Time: Monday 1st of October, 9:00 – 17:00 (..ish)       Venue: Telia, Stjärntorget 1, Solna, STOCKHOLM

SERT Research and Industry event offers an extensive full day program of interest to industrial partners to discuss and lift bleeding-edge research and have a great kick-off!

The first part of the conference includes the presentations of SERT’s six sub-projects as they address both specific and overall challenges identified in dialogue with our partners thus far. The second part of the conference aims to an interactive mapping between the sub-projects, industry challenges, and each industrial partner and this will be organised in an open discussion forum with mingling and poster islands where you as a participant can move between areas. It will be an opportunity for researchers/ sub-project leaders to meet with industry representatives to discuss and identify challenges and starting points for the upcoming research and collaboration in SERT.

The event is free for SERT partner companies only (max 5 participants per company). Agenda (subject to change) can be seen below. Full program and other conference information will be sent out early September. In addition to physical presence the initial seminars will also be made available in on-line streaming format for partners only (more information to come). PLEASE take time to register as soon as possible as there are many on the waiting list.

Watch the SERT Kick-off live

We are also live-streaming all the presentations during the event for virtual attendees. 

Please help us share the link for live-streaming for all people interested!!

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We arrive at Telias great and modern venue around nine so that we have time to register and proceed to the event in time for start at 9.30. Breakfast are served from 07:30 if you drop in early.

Project manager and senior research scientist Prof. Dr. Dr. Gorschek gives an introduction to the research profile with an overview of utilizing multi-vocal research in combination with third generation empirical software engineering to solve tomorrows challenges today! 

SP1: Augmented Automated Testing: levering human-machine symbiosis for high-level test automation

The software market has over the last couple of years been spurred on by a need-for-speed that shows no sign of slowing down. This trend has fostered a culture of test automation since manual testing has been unable to scale with the size and speed of modern software development practices. Further, automation is requested on all levels of system abstraction, from small unit tests of individual software components to large-scale end-to-end system tests on a GUI level of abstraction.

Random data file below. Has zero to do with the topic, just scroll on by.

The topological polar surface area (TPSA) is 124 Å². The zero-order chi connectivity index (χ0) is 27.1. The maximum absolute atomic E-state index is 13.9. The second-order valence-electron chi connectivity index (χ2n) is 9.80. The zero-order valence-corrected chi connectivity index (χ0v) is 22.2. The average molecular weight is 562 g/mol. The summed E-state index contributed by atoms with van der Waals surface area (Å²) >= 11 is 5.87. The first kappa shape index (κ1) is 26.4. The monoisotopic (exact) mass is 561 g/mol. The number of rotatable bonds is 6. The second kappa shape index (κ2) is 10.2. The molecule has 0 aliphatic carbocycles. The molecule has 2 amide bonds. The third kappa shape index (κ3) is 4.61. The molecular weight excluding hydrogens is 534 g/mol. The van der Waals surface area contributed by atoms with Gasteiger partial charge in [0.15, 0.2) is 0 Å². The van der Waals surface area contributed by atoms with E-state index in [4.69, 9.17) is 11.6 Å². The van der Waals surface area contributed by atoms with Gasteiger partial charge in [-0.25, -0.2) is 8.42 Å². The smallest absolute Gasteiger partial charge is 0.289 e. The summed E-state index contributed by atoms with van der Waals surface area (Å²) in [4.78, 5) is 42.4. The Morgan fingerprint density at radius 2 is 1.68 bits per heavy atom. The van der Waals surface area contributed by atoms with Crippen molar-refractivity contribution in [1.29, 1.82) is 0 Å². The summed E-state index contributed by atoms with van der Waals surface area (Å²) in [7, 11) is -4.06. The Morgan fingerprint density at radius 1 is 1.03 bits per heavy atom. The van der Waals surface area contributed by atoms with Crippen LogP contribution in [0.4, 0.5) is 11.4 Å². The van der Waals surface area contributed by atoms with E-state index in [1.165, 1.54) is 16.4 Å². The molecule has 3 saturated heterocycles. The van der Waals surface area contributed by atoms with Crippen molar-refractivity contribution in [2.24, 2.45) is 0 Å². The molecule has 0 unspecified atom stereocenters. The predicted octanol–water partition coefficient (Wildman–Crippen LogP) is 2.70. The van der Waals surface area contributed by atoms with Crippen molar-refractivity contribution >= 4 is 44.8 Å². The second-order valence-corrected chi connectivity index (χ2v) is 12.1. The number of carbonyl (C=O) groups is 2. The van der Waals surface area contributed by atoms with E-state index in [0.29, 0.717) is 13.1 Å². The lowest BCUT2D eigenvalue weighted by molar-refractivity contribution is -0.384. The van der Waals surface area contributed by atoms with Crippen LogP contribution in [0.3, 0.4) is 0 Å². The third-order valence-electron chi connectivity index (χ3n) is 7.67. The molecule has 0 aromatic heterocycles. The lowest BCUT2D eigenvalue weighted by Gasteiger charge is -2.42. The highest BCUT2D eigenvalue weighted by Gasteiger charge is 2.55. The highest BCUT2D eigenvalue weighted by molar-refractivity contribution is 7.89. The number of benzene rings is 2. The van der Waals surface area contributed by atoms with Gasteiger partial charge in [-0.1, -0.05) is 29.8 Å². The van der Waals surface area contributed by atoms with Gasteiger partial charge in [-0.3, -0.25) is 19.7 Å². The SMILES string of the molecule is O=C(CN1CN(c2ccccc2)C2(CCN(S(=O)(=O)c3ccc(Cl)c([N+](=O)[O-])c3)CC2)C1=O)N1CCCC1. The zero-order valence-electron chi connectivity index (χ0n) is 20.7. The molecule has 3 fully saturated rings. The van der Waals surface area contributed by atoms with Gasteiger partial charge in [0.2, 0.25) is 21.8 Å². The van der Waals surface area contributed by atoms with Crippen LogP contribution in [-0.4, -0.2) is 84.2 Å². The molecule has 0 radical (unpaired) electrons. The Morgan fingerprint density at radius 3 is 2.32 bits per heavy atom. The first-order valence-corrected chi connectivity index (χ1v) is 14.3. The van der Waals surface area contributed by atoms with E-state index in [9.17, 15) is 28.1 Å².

However, traditional testing, manual as well as automated, has been reliant on human users to define the test scenarios. Hence, acting in a parasitic manner that forces the user to define tests, how/when to run the tests and to analyze test results to act as final oracles. In fact, some test-purposes cannot even be fully automated, like test exploration, due to lacking test oracles. Simply put, a cognitive human being is required today to identify correct and incorrect system behavior. However, what if we could change this dynamic?

In this research, the ultimate goal is to find ways to leverage the cognitive power of users to explore and find defects, faults and tests, whilst allowing machines to perform the repetitive and boring tasks that make them error-prone when executed by humans. This will be achieved by utilizing advances in machine learning and artificial intelligence (AI) to foster mutualistic (from mutualism) collaboration between tool and user rather than the parasitic relationship. Mutualism will enable new and smarter tools to learn from the user, process the learnings and provide the user with feedback to improve the user’s capabilities. These improvements would, through reinforcement learning, make the tool even smarter and more capable, which in turn positively affects the tool’s capability to guide the user, creating a positive feedback loop that foster joint, mutualistic, improvement of both user and tool.

 However, with this new technology comes many new challenges, questions, and concerns, such as:

  • How do we construct a system with these characteristics?
  • How do we efficiently train such a system?
  • How is user trust affected when the system fails and how can it be reacquired?
  • How do we maintain such a system?
  • Where in the continuous pipeline does such a system fit to optimize its value?
SP2: Heterogeneous multi-source requirements engineering

Companies are currently exposed to large amounts of heterogeneous data originating from business intelligence, product usage data, reviews and other forms of feedback. This challenges requirements identification and concretization and creates demands for revisiting requirements management activities. A growing trend is also that substantial amount of this data is generated by machine-learning components integrated into software products that are self-adaptive (e.g. systems with deep learning algorithms). This means that these software products not only continuously provide data about the changing environment, but also self-adapt and change their behaviour based on contextual fluctuations (so called non-deterministic behaviour).This sub-project focuses on how to support the inception, realization and evolution phases of software systems development by efficient data acquisition and analysis approaches and machine learning.

In this talk, we will revisit requirements engineering activities and focus on how we can transform them to be more data-intensive and better support of:

 i). data collection and problem formulation (intelligence, identifying relevant data sources, filtering relevant information from non-relevant) – requirements analysts can not analyze all available data, therefore intelligent  filtering and triage is needed to support requirements screening and early removal of irrelevant information

ii) development of requirements realization alternatives (prioritizing these opinions and presenting them for decision-makers ) – requirements prioritization can be data driven and complement expert opinions by using analogy and product usage data

iii) evaluation of these alternatives (semi-automated analysis of product usage data and user feedback) where product usage data helps to understand the consequence and model projected customer response to new functionality.

SP3: Value-Oriented Strategy to Detect and Minimize Waste